My Lambda concurrency applied quota is only 10? But why???
Understanding why new accounts can have a low limit and how to increase it
3 min read
I'm using AWS Control Tower and AWS Organizations to implement a multi-account setup for a client of mine. I needed to analyze the VPC Flow Logs, so I used the console to setup the VPC Flow Logs Athena integration. It uses a CloudFormation template that includes two Lambdas. I ran into the following error while deploying the stack:
Resource handler returned message: "Specified ReservedConcurrentExecutions for function decreases account's UnreservedConcurrentExecution below its minimum value of .
I investigated and the two Lambdas each had a ReservedConcurrentExecutions value of 1. I was stumped at first because the default Lambda concurrent executions quota for an account and region is 1000. Well, I was wrong—if you're using AWS Control Tower Account Factory to create the accounts. In my case, the applied limit was set at 10. 10!?!?
Since Lambda requires a minimum of 100 unreserved concurrency capacity for functions that don't use an explicitly reserved concurrency, my account was way underprovisioned. The 10 I had available had to be used for unreserved capacity only. There was no room for any reserved capacity, as evidenced by the CloudFormation error I received. I needed at least 102 in order to deploy this solution.
I checked another client account of mine that uses AWS Control Tower, and it allowed me a whopping 50 concurrency. I found documentation on the subject to explain why these accounts were not assigned 1000 quota to begin with. It's called out at the top of the page:
New AWS accounts have reduced concurrency and memory quotas. AWS raises these quotas automatically based on your usage.
That makes sense. New users can shoot themselves in the foot with a recursive Lambda bug that could cost them a LOT of $$$ if it runs unnoticed at a concurrency of 1000. Or maybe there are concerns of crypto miners hijacking AWS Orgs. But 10 for starters is a bit low. It's not clear how long it takes to see this increase from 10 to the default quota value of 1000.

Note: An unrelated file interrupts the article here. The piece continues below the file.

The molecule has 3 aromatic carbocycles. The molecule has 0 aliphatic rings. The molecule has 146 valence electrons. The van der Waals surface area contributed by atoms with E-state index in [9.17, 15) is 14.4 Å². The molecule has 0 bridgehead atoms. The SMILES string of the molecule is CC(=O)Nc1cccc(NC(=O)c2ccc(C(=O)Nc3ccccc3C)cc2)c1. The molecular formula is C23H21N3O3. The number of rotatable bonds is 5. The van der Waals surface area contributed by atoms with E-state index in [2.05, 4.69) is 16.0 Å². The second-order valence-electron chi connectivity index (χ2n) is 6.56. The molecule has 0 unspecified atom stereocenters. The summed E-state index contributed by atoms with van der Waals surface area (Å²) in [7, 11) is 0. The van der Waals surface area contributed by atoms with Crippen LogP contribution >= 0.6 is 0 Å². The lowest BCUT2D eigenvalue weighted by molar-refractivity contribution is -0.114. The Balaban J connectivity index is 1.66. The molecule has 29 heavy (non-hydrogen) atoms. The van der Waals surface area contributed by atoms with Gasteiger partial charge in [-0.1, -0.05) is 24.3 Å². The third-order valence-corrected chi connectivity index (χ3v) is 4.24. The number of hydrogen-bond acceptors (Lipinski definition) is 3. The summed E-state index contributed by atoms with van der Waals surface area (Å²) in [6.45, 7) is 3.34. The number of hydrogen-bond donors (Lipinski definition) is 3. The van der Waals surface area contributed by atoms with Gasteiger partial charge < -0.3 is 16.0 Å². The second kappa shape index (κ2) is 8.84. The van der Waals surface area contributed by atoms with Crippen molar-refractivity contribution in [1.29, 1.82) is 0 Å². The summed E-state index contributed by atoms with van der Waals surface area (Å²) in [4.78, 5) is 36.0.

The immediate fix is straightforward. Go to the Quotas page in the AWS Console and request an increase. For each region. In each account. Kind of a pain. There is a feature that allows you to setup a template for your organization to automatically request quota increases any time a new account is provisioned via AWS Control Tower/AWS Organizations. Pretty handy. You can access it here.
NOTE: You must set your region to us-east-1 (N. Virginia) in the AWS Console.
It oddly assumes that you already have 1000 concurrency as your limit, so you have to ask for at least 1001. In my case, I would have been happy going from 10 to 200 for now.
Another odd layer of this experience is that my first quote increase request wasn't met with a quick, "of course we can" kind of response. It apparently had to be escalated, and it took well over a day to resolve. This was the response I received initially:
I'm following up to notify you that we've received your AWS Lambda Concurrent executions quota increase request for 200 in the Ohio region, and I’m happy to submit the request for you. For a quota increase of this size, I will need to collaborate with our Service Team to get approval. Please note that it can take some time for the Service Team to review your request. This is to ensure that we can meet your needs while keeping existing infrastructure safe.
I made a separate quota increase for a different region in the same account, requesting 500 concurrency this time, and it was quickly approved. I'm not sure what the difference was.